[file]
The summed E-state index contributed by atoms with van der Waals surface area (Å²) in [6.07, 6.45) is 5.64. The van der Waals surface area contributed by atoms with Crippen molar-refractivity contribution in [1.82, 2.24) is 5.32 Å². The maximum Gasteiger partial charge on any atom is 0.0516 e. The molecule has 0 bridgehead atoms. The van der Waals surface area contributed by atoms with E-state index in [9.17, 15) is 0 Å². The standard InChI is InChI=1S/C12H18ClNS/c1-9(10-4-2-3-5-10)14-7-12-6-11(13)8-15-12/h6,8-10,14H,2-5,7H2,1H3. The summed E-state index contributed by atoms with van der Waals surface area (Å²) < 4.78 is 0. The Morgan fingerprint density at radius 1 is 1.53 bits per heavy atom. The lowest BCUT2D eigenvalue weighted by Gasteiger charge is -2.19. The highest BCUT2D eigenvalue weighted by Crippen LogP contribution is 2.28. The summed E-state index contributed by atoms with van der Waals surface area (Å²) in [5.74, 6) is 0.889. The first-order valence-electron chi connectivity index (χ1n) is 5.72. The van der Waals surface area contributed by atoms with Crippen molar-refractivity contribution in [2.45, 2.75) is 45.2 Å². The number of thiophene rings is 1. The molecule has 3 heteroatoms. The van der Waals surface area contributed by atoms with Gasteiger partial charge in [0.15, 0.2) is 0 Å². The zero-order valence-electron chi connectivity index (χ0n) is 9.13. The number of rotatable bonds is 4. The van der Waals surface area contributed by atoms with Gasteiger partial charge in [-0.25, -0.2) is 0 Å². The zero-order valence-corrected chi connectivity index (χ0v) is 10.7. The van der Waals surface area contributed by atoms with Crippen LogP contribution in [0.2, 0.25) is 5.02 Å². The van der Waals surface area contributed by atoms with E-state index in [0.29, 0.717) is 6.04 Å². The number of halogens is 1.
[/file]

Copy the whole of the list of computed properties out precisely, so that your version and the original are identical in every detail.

The summed E-state index contributed by atoms with van der Waals surface area (Å²) in [6.07, 6.45) is 5.64. The van der Waals surface area contributed by atoms with Crippen molar-refractivity contribution in [1.82, 2.24) is 5.32 Å². The maximum Gasteiger partial charge on any atom is 0.0516 e. The molecule has 0 bridgehead atoms. The van der Waals surface area contributed by atoms with E-state index in [9.17, 15) is 0 Å². The standard InChI is InChI=1S/C12H18ClNS/c1-9(10-4-2-3-5-10)14-7-12-6-11(13)8-15-12/h6,8-10,14H,2-5,7H2,1H3. The summed E-state index contributed by atoms with van der Waals surface area (Å²) < 4.78 is 0. The Morgan fingerprint density at radius 1 is 1.53 bits per heavy atom. The lowest BCUT2D eigenvalue weighted by Gasteiger charge is -2.19. The highest BCUT2D eigenvalue weighted by Crippen LogP contribution is 2.28. The summed E-state index contributed by atoms with van der Waals surface area (Å²) in [5.74, 6) is 0.889. The first-order valence-electron chi connectivity index (χ1n) is 5.72. The van der Waals surface area contributed by atoms with Crippen molar-refractivity contribution in [2.45, 2.75) is 45.2 Å². The number of thiophene rings is 1. The molecule has 3 heteroatoms. The van der Waals surface area contributed by atoms with Gasteiger partial charge in [0.15, 0.2) is 0 Å². The zero-order valence-electron chi connectivity index (χ0n) is 9.13. The number of rotatable bonds is 4. The van der Waals surface area contributed by atoms with Gasteiger partial charge in [-0.25, -0.2) is 0 Å². The zero-order valence-corrected chi connectivity index (χ0v) is 10.7. The van der Waals surface area contributed by atoms with Crippen LogP contribution in [0.2, 0.25) is 5.02 Å². The van der Waals surface area contributed by atoms with E-state index in [0.29, 0.717) is 6.04 Å². The number of halogens is 1.